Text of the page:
Before polling day, a Trump victory was inconceivable. Who would actually vote for Trump? Only a few stray Facebook commenters who have considerably fewer ‘likes’, if social media were anything to go by. As it turns out, however, the more accurate answer to that is ‘more than 59 million Americans’.
When the results were announced, the reactions were varied, ranging from ironic statements and memes, to more aggressive responses such as name-calling and anti-Trump protests. Then there are those who worry about what this means for the U.S. as a nation, and for the rest of us as a globalised world. They wonder about the implications of this in regards to anti-immigrant sentiments, the infamous glass ceiling, and the Asian stock market.
These outraged, dissatisfied responses are completely justified and understandable – we do need to address why Trump’s victory is problematic in many ways. However, the running assumption that Trump’s presidency will be ultimately damaging is rather one-sided, for it sidesteps the belief held by those 59 million Americans when they cast their vote.
There lies the crunch: why was this an unpleasant shock to only one half of the nation? The sensation of growing, horrified disbelief is, perhaps, not unfamiliar to Remain voters. No one thought that it would actually happen – and then it did. The fact that these outcomes are ‘stunning upsets’ is an indication of how disengaged we’ve become with those whose political stance diverges from ours.
One part of this is the media we consume: most media outlets have an almost stubborn reputation of being either overtly libertarian (e.g. The Guardian) or overtly conservative (e.g. FOX News), which subsequently influences our choice as active audiences in selecting and interpreting information.
This polarisation of political affiliation also occurs through the process of establishing and maintaining our respective social ‘bubbles’ (which makes sense given how exhausting it is to exchange arguments with certain unresponsive or stubborn parties). However, it is precisely these discourses that are necessary for actual engagement between differing ideologies.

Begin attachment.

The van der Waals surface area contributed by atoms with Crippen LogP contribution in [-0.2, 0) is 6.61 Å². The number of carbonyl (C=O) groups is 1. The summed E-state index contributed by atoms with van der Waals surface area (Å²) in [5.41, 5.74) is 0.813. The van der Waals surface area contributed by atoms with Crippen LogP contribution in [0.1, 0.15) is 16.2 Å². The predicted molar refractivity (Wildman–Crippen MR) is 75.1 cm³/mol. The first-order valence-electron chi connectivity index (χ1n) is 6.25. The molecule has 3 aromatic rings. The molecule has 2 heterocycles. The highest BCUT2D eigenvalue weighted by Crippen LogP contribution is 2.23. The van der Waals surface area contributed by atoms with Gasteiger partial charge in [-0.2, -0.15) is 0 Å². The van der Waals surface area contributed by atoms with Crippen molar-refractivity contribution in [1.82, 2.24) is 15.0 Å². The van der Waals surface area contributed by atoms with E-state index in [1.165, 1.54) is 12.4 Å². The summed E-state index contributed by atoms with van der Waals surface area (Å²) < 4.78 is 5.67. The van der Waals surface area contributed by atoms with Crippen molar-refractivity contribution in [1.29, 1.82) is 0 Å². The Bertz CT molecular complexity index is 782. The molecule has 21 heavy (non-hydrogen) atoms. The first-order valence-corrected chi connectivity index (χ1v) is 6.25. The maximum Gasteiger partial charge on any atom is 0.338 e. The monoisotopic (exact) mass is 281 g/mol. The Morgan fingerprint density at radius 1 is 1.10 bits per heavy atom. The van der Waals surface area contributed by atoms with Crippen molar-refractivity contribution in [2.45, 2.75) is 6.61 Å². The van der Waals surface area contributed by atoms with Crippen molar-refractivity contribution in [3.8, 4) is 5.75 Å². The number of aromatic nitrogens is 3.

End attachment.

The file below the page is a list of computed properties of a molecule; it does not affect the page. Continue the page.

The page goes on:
“Trump himself has often demonised and criminalised the Muslim, the Mexican, the female ‘Other’ – now we must be careful not to do the same with our own ‘Other’, i.e. the Trump voters”
There is not much point in doing nothing beyond objecting to the election’s outcome. You may not want to live in a world where Trump wins – but you do. And so does the rest of the world, including those 59 million Americans. It has been acknowledged that this victory is, in fact, a ‘repudiation of the establishment’, ‘the ultimate protest vote’, but there seems to be much less concern about understanding this anti-establishment sentiment from the direct perspective of those who voted for Trump.
Trump himself has often demonised and criminalised the Muslim, the Mexican, the female ‘Other’ – now we must be careful not to do the same with our own ‘Other’, i.e. the Trump voters. We have to realise that Trump has managed to play the underdog card effectively, and try to understand how he became the champion of that ‘Other’. It is no longer a lack of engagement with the youth – which was arguably one of the factors that led to Brexit – but a lack of engagement with the Trump voters, the whites without a college degree, the rural voters, that induced Trump’s unexpected win.